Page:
Nepal’s economy showing signs of recovery, but challenges persist, FNCCI saysThe private sector said the government needs to invest in skill-oriented training and entrepreneurial education to make the country’s economy robust.
Nepal's apex private sector body has said the country’s economy is showing signs of recovery but still, challenges persist.
“In the past, Nepal’s economy had faced major setbacks due to factors like Maoist insurgency, load shedding, earthquakes, trade blockade and so on. For the first time, our economy suffered from the financial recession, prompting the government to impose import restrictions,” said Sekhar Golchha, president of the Federation of Nepalese Chambers of Commerce and Industry.
Golchha was addressing a workshop on the media's role in disseminating entrepreneurship education organised by the South Asia Leadership for Entrepreneurship-SALE Project, in Kathmandu on Tuesday.
“Still the private sector, a major contributor to the government’s revenue, is suffering. Challenges in the economy still persist,” said Golchha.
Gross foreign exchange reserves increased by 10 percent to Rs1,337.29 billion in mid-January 2023 from Rs1,215.80 billion in mid-July 2022.
Remittance inflows to Nepal jumped by a staggering 24.3 percent to Rs585.08 billion in the first half of the current fiscal year that ended mid-January.
The central bank said that the balance of payments (BOP) remained at a surplus of Rs97.10 billion in the review period as compared to a deficit of Rs241.23 billion in the same period of the previous year.
The private sector urged the government to promote entrepreneurship by bringing on board the younger generation.
They said several factors like a lack of clear definition for startups, loopholes in startup policies and a gap between academia, the private sector and the policy-making bodies have been hindering the growth of startups and new ventures in Nepal.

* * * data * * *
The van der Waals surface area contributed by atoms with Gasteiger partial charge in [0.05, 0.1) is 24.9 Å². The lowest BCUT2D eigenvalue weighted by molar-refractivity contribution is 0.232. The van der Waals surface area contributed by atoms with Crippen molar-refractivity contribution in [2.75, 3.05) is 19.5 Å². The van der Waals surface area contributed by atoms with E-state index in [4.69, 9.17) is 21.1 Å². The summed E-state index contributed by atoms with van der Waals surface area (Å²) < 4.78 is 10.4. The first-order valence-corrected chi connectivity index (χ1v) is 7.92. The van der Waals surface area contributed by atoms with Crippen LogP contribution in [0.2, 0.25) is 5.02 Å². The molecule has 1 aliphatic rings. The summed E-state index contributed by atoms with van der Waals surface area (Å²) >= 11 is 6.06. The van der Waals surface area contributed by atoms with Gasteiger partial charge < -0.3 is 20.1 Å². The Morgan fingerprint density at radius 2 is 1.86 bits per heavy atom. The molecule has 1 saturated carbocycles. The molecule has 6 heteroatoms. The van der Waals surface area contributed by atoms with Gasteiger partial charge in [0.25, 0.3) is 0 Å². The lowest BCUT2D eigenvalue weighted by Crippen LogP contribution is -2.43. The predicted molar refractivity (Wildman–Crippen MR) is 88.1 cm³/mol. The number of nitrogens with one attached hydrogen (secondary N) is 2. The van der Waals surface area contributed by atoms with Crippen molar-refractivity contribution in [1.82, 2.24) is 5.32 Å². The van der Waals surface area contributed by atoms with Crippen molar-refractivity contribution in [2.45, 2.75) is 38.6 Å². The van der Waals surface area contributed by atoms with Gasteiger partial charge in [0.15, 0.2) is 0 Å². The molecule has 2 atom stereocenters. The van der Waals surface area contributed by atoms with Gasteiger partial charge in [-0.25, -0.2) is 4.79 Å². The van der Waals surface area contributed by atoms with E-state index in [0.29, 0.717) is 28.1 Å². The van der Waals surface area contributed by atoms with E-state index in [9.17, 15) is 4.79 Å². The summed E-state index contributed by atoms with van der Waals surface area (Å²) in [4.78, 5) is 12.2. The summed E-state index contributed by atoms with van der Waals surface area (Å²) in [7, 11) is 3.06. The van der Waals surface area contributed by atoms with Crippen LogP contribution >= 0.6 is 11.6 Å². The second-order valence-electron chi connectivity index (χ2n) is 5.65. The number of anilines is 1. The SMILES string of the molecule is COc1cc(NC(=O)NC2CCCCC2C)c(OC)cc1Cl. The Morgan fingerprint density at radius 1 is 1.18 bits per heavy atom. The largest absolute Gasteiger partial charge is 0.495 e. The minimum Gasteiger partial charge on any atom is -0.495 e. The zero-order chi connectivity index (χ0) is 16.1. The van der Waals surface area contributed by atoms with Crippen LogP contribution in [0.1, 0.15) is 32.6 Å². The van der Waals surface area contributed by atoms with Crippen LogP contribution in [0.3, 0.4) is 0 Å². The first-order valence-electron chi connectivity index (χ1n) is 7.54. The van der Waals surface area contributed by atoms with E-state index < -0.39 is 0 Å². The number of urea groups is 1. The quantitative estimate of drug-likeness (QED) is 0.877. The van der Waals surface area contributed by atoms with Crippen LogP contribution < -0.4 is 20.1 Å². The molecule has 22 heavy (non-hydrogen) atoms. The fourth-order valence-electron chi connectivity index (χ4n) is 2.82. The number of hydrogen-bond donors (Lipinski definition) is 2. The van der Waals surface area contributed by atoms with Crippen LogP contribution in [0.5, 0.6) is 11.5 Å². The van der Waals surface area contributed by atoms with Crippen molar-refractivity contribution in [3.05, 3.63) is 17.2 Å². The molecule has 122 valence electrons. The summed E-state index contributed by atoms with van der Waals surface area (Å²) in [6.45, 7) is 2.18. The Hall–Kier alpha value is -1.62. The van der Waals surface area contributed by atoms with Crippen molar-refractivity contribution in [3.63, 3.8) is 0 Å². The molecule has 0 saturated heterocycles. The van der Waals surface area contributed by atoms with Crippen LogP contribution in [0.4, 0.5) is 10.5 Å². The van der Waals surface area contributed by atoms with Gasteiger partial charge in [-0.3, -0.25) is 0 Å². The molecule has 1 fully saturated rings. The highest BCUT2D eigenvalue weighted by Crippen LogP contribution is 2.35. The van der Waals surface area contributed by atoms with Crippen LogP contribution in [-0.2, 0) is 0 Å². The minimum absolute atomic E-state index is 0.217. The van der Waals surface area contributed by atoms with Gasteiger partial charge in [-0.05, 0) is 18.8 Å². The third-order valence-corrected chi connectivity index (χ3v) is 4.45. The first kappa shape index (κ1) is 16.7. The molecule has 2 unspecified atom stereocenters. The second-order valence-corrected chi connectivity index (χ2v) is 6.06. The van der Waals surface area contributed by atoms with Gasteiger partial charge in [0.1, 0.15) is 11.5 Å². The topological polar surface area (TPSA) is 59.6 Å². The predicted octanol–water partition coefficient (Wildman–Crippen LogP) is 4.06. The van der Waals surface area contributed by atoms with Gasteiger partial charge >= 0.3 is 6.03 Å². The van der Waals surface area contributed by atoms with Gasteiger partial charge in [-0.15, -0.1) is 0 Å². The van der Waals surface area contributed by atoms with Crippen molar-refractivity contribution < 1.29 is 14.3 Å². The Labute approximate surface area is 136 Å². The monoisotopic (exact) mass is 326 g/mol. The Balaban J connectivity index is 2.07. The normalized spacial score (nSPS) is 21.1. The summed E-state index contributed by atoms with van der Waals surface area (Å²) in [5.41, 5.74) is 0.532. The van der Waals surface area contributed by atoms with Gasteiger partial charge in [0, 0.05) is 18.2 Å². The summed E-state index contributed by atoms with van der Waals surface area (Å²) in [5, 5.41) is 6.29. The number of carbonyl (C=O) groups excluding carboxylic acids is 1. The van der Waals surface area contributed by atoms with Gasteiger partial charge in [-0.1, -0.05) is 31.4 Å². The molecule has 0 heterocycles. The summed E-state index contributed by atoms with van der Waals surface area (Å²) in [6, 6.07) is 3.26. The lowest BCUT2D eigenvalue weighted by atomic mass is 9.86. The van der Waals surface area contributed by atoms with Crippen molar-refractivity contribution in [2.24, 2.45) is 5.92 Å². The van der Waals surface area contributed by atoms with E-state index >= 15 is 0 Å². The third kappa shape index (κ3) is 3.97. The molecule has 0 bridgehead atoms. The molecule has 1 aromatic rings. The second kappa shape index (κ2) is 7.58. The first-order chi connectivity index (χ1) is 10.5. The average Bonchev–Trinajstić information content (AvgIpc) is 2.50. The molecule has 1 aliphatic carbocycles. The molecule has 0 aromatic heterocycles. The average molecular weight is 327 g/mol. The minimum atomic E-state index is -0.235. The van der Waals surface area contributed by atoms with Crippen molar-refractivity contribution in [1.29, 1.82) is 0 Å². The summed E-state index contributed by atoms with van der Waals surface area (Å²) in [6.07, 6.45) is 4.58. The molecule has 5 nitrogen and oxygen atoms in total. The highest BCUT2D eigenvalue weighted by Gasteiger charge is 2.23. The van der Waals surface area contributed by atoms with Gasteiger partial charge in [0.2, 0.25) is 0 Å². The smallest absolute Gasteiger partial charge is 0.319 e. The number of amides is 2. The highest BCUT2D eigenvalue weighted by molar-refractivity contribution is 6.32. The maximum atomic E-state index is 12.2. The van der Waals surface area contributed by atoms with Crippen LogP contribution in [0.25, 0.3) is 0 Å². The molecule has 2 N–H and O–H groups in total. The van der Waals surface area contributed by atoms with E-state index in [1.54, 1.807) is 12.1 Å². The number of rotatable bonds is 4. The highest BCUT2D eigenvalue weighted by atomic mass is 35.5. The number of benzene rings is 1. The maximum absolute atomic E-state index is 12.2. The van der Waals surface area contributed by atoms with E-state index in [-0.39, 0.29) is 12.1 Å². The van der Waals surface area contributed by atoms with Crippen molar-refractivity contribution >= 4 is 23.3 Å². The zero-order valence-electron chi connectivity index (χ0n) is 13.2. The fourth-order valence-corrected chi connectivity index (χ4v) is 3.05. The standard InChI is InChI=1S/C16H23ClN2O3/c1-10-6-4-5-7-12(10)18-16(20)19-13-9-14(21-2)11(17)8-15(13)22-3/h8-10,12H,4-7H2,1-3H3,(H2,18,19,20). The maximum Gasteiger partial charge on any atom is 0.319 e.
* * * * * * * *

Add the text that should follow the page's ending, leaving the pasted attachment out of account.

Chandra Prasad Dhakal, senior vice president of the Federation of Nepalese Chambers of Commerce and Industry, said that the government needs to invest in skill-oriented training and entrepreneurial education to make the country’s economy robust.
“Many institutions have set up startup funds, but there’s no coordination among them,” said Dhakal. “If used well, this can be a milestone to prevent brain drain.”
The central bank said that the number of Nepali workers seeking approval for foreign employment increased 64.6 percent to 275,643 in the first six months of the current fiscal year. The number of Nepali workers (renew entry) taking approval for foreign employment increased by 9.5 percent to 142,548 in the review period.
In total, 418,191 Nepalis left the country in the first six months of the current fiscal year.
Prakash Sharma, the national project coordinator of the SALE project of the International Labour Organisation, highlighted an urgency for developing entrepreneurship among the youth.
“We must learn the lessons from the success of other countries in developing entrepreneurship,” said Sharma. “Entrepreneurship can prosper only if it’s developed as an ecosystem in Nepal.”
According to Sharma, media is a key medium to communicate the success story of the entrepreneurs to the youth.
According to Sishir Kumar Dhungana, former finance secretary, a collaboration between government, private sector and media is a must to promote entrepreneurship.
“The enthusiasm of youths has been excitedly directed towards entrepreneurship after the Covid-19,” said Dhungana. “If we use the right steps now, this can be a decisive moment to take the country’s economy to a next level.”
Ranjit Acharya, the chairperson of the startup and innovation committee at the Federation of Nepalese Chambers of Commerce and Industry, said the gap in academia, private sector and regulatory body is making it difficult for entrepreneurs to transform their idea into businesses.
“I request the media to give major space to the idea of a startup rather than the persona of the founder,” said Acharya. “This will inspire the common men to come up with an idea-centric approach.”
The participants requested the media to critically analyse the fundamentals and credibility of the entrepreneur’s idea before creating hype.